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Jerusalem Israel: History of Jerusalem Holy Sites

Jerusalem - The City of Gold

“Ten portions of beauty, God gave to the world;
nine to Jerusalem and one to the remainder.”

Situated high in the Judean Mountains, Jerusalem, the Capital of Israel, is one of the most extraordinary cities in the world, presenting a unique combination of history, spiritual sanctity and intriguing cultures. Jerusalem is one of the most famous cities in the world, being a holy site of all three major religions. Built by King David three thousand years ago, it has played a major part in the history of the world. Both Jewish temples were built in Jerusalem, and it was the location of Jesus’ death and resurrection, as well as the place where Mohammed made his ascent to heaven. Modern Jerusalem reflects the intensity of its history in the myriad of cultures juxtaposed one upon the other in this special city.


Jerusalem's history stretches back about 5,000 years, and the city has been sought after by many. About 2500 BC, the Canaanites inhabited the city. Then King David captured the city (c.1000 BC), he made Jerusalem the capital of his kingdom. Later, King Solomon built the first Temple to house the Ark of the Covenant. The Babylonian King, Nebuchadnezzar, led his army into Jerusalem and captured the city in 597 B.C.E. He deported thousands of Jews and razed the city to the ground. Fifty years later (537 BC), CYRUS THE GREAT of Persia conquered Babylonia and permitted the Jews to return to Jerusalem and rebuild their Temple. Persia held the city until 333 BC, when Alexander the Great added Palestine to his empire. Alexander the Great introduced Greek culture and ideals – Hellenism which was forced on the Jewish population... The Jews rose up in 167 B.C.E. behind Mattathias and his five sons and fought for their liberation. Three years later, Jerusalem was recaptured from the Greeks by the Maccabees and the Temple purified, an event that gave birth to the holiday of Chanukah. The Roman Empire invaded Jerusalem in 63 BC. The Romans set up a local dynasty, the house of Herod, to rule most of Palestine. During the reign of the Roman governor, Pontius Pilate, Jesus Christ was tried and executed in Jerusalem. A major Jewish revolt against the Romans led to the destruction of the Second Temple in AD 70. Again, Jews were banished from Jerusalem. The city grew under Roman and Byzantine rule and developed as a center of Christian pilgrimage. The Church of the Holy Sepulcher and many other Christian shrines were erected during this period. Later the city was captured by the Muslims and apart for a short period during the Christian crusades stayed under Muslim rule until the rise of the Ottoman Empire in 1517. The British took control of Jerusalem in 1917 and it became part of the British mandate imposed on Palestine. In 1948 during Israel’s war of independence, Jerusalem was besieged by the Arab legions and when the fighting ended the city was divided between Israel (the western city) and Jordan (the eastern city and the old city). During the Six Day War in 1967 the Jordanians were pushed eastward past the Jordan River and the city was untied under Israeli rule.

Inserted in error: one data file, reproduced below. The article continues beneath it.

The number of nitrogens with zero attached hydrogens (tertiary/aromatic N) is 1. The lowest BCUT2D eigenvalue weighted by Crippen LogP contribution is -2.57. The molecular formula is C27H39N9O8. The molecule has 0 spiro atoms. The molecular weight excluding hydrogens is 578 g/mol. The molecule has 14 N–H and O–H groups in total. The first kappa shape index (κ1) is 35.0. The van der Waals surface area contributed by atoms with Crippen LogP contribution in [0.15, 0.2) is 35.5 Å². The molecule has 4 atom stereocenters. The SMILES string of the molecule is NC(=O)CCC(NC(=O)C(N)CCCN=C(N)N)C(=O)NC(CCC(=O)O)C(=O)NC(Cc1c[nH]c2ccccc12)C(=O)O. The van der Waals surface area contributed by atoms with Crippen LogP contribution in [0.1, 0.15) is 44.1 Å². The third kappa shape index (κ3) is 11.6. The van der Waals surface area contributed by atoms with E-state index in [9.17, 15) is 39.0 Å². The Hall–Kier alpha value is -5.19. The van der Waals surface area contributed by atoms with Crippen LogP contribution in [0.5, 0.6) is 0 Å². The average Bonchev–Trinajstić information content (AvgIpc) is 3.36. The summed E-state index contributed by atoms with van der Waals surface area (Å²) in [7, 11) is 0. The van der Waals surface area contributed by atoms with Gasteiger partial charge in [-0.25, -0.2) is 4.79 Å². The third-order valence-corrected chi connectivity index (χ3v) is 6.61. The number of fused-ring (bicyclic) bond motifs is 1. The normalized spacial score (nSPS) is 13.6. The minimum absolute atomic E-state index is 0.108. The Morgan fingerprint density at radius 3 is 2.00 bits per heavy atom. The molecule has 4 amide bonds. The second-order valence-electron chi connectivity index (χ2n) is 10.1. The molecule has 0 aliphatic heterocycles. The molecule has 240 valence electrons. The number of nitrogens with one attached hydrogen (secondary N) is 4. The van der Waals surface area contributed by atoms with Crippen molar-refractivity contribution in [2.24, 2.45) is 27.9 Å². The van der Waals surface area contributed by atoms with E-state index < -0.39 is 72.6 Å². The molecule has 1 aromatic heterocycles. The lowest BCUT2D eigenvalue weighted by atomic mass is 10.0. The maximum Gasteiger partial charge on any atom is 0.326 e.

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Modern Jerusalem
Today Jerusalem is a diverse and bustling city. As Israel’s capital it houses the Israeli house of parliament (Knesset) as well as most government offices. Many neighborhoods in the city are occupied by Ultra orthodox Jews (Haridim) who maintain a special and distinct lifestyle. The eastern city neighborhoods are mostly Muslim Arab or Christian Arab, and posses a special Middle Eastern feel. Jerusalem also boasts a modern and unique cinemateque, overlooking the old city. Many fine restaurants and cafes are scattered throughout Jerusalem’s old neighborhoods, catering to every taste.


Special Sites
Jerusalem holds many attractions for the tourist apart from the holy sites. The Israel Museum has many collections of fine art and is the holding place of the Dead Sea scrolls. The Yad VaShem Museum is the central memorial site for the Jewish holocaust during WWII. The vista from the Haas Promenade is a world known attraction, and the neighboring German Colony neighborhood has a European feel. Other attractions include: The Mormon Church on Mt. Scopus, Ein-Karem, the Ben Yehuda Midrachov, Augusta Victoria church, the Museum of Islam, Har-Hertzel and many, many more.

There are no flights to Jerusalem, Israel, but to Ben-Gurion Airport only.

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